How Does Sleep Affect Your Heart Rate
- By , Executive Editor, Harvard Heart Letter
Even if you dont wear a smartwatch or fitness band to track your heart rate, you can often sense your pulse fluctuating throughout the day. During your waking hours, the number of heartbeats per minute when youre just sitting quietly is known as your resting heart rate. In most adults, resting heart rates range between 60 and 100 beats per minute.
Once you stand up and move around, your heart rate goes up. And exercise boosts it further still. Even intense emotions fear, anger, or surprise can cause your heart rate to spike. But what happens when you lie down to sleep? The answer differs depending on the phase of sleep: light sleep, deep sleep, or rapid eye movement sleep.
When Should Hrv Be Measured
Harvard Health recommends checking your HRV in the morning after waking up. To do so, they suggest buying a chest strap heart monitor and using an app to analyze your data.
Try to measure HRV while youre at rest, not after exercising or any other activity that can significantly affect your baseline HRV reading. Do this a few times a week and note the results so you can track any changes.
Check Your Resting Heart Rate Early And Often
Dr. Wasfy recommends checking your resting heart rate a few times per week and at different times of the day. Keep in mind that the number can be influenced by many factors, including stress and anxiety, circulating hormones, and medications such as certain antidepressants and some blood pressure drugs.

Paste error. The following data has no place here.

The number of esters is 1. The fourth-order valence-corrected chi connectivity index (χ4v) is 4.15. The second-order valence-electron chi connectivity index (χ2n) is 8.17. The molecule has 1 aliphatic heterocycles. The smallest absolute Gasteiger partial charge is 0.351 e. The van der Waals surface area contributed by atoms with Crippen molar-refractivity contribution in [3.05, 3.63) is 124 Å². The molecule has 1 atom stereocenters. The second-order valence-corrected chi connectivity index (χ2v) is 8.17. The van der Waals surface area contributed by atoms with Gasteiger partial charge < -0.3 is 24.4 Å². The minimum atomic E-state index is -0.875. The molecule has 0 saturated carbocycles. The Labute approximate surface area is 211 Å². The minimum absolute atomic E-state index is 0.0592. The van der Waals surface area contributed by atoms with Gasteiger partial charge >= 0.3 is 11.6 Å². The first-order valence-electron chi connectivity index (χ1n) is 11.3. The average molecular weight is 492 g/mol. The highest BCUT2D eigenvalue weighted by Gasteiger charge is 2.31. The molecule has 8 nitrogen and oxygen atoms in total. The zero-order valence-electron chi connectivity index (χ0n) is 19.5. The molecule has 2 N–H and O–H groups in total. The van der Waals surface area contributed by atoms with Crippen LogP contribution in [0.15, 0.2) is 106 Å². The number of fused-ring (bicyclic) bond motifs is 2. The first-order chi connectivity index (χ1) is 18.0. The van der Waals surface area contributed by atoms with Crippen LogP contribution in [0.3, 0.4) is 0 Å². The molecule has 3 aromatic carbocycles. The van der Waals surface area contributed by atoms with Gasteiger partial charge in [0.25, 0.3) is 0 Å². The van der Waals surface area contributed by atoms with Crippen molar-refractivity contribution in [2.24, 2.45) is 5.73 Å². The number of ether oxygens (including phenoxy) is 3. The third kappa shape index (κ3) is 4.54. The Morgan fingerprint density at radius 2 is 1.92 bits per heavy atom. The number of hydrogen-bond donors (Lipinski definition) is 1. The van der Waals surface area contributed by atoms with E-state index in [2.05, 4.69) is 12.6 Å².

Talk with your doctor if your resting heart rate is regularly on the high end. There are ways to lower it and keep it within its proper range. One example is keeping your cholesterol levels in check. High levels restrict blood flow through the arteries and damage blood vessels, which can make your heart beat faster than normal to move blood through the body.
Another reliable way to lower your resting heart rate is to exercise. “Even small amounts of exercise can make a change,” says Dr. Wasfy. However, the intensity of the exercise is key. One study that involved 55-year-old adults found that just one hour per week of high-intensity aerobic training lowered RHR more efficiently than a low-intensity effort .
Tips for measuring your resting heart rate
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How Does Your Heart Rate Change While You Sleep
During sleep, the stimulation of your nervous system is reduced and most of your body processes slow down, says Dr. Lawrence Epstein, associate physician with the division of sleep and circadian disorders at Harvard-affiliated Brigham and Womens Hospital.
Within about five minutes after you drift off to sleep, your heart rate gradually slows to its resting rate as you enter whats known as light sleep. Your body temperature drops and your muscles relax. People typically spend about half the night in light sleep. But during the next phase, deep sleep, your blood pressure falls and your heart rate slows to about 20% to 30% below your resting heart rate.
When you dream, you enter the sleep phase known as REM . Your heart rate can vary quite a bit during REM sleep because it reflects the activity level occurring in your dream. If your dream is scary or involves activity such as running, then your heart rate rises as if you were awake, says Dr. Epstein.
What Is Resting Heart Rate